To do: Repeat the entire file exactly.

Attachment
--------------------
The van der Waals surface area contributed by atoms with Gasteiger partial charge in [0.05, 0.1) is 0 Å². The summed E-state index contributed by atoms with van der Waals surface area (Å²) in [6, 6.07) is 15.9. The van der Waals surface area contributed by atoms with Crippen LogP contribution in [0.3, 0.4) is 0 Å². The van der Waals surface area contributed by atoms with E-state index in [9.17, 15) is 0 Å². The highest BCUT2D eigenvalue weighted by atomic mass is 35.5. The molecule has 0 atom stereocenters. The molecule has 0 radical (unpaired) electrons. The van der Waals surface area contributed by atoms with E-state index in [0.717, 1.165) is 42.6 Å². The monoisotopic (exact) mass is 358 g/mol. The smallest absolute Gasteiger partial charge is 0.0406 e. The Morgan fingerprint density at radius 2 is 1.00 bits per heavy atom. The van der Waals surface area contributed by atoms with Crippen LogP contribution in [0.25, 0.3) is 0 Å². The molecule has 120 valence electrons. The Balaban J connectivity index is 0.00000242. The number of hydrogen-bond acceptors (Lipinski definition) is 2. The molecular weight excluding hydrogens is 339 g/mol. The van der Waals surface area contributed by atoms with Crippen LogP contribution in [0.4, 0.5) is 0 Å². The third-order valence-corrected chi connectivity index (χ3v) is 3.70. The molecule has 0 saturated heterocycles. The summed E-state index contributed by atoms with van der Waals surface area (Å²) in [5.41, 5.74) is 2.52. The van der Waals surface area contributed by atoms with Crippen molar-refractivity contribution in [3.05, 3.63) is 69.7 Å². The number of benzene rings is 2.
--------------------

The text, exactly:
The van der Waals surface area contributed by atoms with Gasteiger partial charge in [0.05, 0.1) is 0 Å². The summed E-state index contributed by atoms with van der Waals surface area (Å²) in [6, 6.07) is 15.9. The van der Waals surface area contributed by atoms with Crippen LogP contribution in [0.3, 0.4) is 0 Å². The van der Waals surface area contributed by atoms with E-state index in [9.17, 15) is 0 Å². The highest BCUT2D eigenvalue weighted by atomic mass is 35.5. The molecule has 0 atom stereocenters. The molecule has 0 radical (unpaired) electrons. The van der Waals surface area contributed by atoms with E-state index in [0.717, 1.165) is 42.6 Å². The monoisotopic (exact) mass is 358 g/mol. The smallest absolute Gasteiger partial charge is 0.0406 e. The Morgan fingerprint density at radius 2 is 1.00 bits per heavy atom. The van der Waals surface area contributed by atoms with Crippen LogP contribution in [0.25, 0.3) is 0 Å². The molecule has 120 valence electrons. The Balaban J connectivity index is 0.00000242. The number of hydrogen-bond acceptors (Lipinski definition) is 2. The molecular weight excluding hydrogens is 339 g/mol. The van der Waals surface area contributed by atoms with Crippen LogP contribution in [0.4, 0.5) is 0 Å². The third-order valence-corrected chi connectivity index (χ3v) is 3.70. The molecule has 0 saturated heterocycles. The summed E-state index contributed by atoms with van der Waals surface area (Å²) in [5.41, 5.74) is 2.52. The van der Waals surface area contributed by atoms with Crippen molar-refractivity contribution in [3.05, 3.63) is 69.7 Å². The number of benzene rings is 2.